5 Things You’ll save Money on Working from Home (and What You Should Do with the Savings)

5 Things You’ll save Money on Working from Home (and What You Should Do with the Savings)

The pandemic has brought a lot of changes to the workplace — not the least of which is shifting the workplace from office buildings to home offices. With the dangers posed by the pandemic, many employers have been forced to come around on the notion of remote work — and it looks like even after the worst has subsided, remote work will be here to stay.

There are a few perks to working at home: comfort, familiarity, a chance to cuddle with your dog — as well as some difficulties, such as the blurry distinction between work life and personal life. But one of the bigger perks is how much money you’ll save by working from home.

Food

We’ve all read the money-saving articles talking about skipping that Starbucks latte on the way home or bringing lunch from home rather than eating out. But is it actually that much more expensive to eat out?

The answer is a big yes. Not only do most restaurants do a300% markup on the food they serve, but the final bill for a single meal is likely to befive times more than eating a meal at home — and that doesn’t count the costs of transportation, parking, and other ancillary expenses.

The average American household spends about 5% of their budget on eating out, as compared to 10% of the budget eating at home. By making more meals at home — especiallycheap, healthy ones that are easy to prepare — you can put away a lot of extra cash.

Car Expenses

Owning a car is expensive! The daily commute to and from work costs money for fuel, road tolls, parking, and more, not to mention the wear-and-tear of commuting on your vehicle and the assorted maintenance costs that come with car ownership. Chances are, if you’re working from home, the money you spend on gasoline has plummeted — not to mention all the other car-related expenses you’re not paying for anymore. You can save even more money contacting your insurer about a lower usage-based rate (orshop around and compare insurers to find one who offers a better plan).

Clothing

Maintaining a work wardrobe can be costly, especially for women, who may not only have to maintain a professional wardrobe for a business environment, but also invest in cosmetics and jewelry. If your business involves seeing clients in person from time to time, it’s a good idea to invest in some smart-casual items suited to a meeting or Zoom call. But the rest of the time? You’re likely to be dressing in the official work-from-home pandemic gear: sweatpants, tee shirts, tracksuits or even pajamas.

Tax Breaks

Those who have been working from home since long before the pandemic already know the score: you can get some tax breaks by using your home as your office! Depending on your work circumstances, you may be able to write off a portion of your rent or mortgage if a certain percentage of your home is dedicated to work. You can also write off things like power, telephone, internet costs, travel costs and even material purchases like laptops, office supplies, and printer paper. One word of advice, though — don’t go this alone. Hire an accountant who has expertise in this area.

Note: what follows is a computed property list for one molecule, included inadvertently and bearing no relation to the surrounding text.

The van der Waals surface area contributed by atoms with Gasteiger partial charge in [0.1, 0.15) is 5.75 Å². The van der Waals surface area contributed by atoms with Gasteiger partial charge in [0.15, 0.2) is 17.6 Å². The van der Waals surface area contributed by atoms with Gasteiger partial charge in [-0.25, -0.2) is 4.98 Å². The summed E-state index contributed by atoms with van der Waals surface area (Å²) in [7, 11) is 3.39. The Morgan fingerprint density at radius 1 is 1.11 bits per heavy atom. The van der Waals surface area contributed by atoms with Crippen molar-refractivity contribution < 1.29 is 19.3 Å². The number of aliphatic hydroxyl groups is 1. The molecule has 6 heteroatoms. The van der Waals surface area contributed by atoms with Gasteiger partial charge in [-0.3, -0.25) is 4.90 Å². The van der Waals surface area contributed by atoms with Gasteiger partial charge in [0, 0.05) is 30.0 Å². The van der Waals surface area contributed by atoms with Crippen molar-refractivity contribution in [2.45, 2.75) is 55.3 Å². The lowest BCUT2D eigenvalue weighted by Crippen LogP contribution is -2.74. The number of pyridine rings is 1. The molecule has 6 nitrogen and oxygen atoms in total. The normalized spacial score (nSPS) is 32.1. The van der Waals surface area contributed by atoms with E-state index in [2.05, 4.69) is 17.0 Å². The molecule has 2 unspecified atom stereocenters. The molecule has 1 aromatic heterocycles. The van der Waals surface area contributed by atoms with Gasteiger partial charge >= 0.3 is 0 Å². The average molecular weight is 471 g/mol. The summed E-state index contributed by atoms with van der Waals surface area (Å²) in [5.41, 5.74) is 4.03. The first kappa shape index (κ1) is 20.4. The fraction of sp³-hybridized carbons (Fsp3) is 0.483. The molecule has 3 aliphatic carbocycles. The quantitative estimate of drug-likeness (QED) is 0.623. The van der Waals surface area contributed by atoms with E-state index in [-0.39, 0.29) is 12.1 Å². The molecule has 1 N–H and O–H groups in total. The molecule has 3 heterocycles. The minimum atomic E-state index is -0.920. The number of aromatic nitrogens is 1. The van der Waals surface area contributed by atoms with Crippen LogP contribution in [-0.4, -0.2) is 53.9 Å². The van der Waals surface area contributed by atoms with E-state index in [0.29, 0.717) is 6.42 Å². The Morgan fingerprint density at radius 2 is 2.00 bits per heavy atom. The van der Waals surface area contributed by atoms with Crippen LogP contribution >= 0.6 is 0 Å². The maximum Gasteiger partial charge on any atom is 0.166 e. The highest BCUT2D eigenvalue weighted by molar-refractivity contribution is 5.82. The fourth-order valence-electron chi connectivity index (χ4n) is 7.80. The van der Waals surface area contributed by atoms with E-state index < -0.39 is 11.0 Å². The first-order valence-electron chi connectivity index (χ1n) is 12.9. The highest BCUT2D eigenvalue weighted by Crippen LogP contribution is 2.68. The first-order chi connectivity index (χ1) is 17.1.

Childcare

Another all-too-common expense for working families: childcare. Good childcare can beprohibitively expensive and difficult to find, making it even more difficult to work outside the home. But if your home is your workplace, you not only get the financial benefit of no longer paying for childcare, but you get to spend more time with your children. And let’s face it — your pets probably love it too, especially the dogs.

What Should You Do with the Money Saved?

So now that you’ve accrued that pile of sweet WFH cash, what are you going to do with it all? You likely have lots of recreational ideas on how to spend it — but let’s take a moment to talk about the more practical uses for your surplus.

If your WFH job doesn’t offer benefits — whichsome do, but more than likely not — then you should set some money aside for those additional expenses you’ll be responsible for yourself now: medical insurance, retirement funds, and so on. Since you may no longer have an employer providing contributions to your health insurance and 401K, you should definitely look into taking care of that yourself. And don’t forget the tax bill, which might be steeper than you’re used to if you’re working from home.

You could also set some funds aside for business-related expenses like office supplies, PC repairs, and equipment.

Income can be erratic when working for yourself, so paying down debts is always a good idea when things are flush — not to mention setting aside an emergency fund to cover expenses in case there’s a dip in your workload and you’re suddenly not making quite as much cash.




Published at Tue, 26 Oct 2021 13:35:04 -0400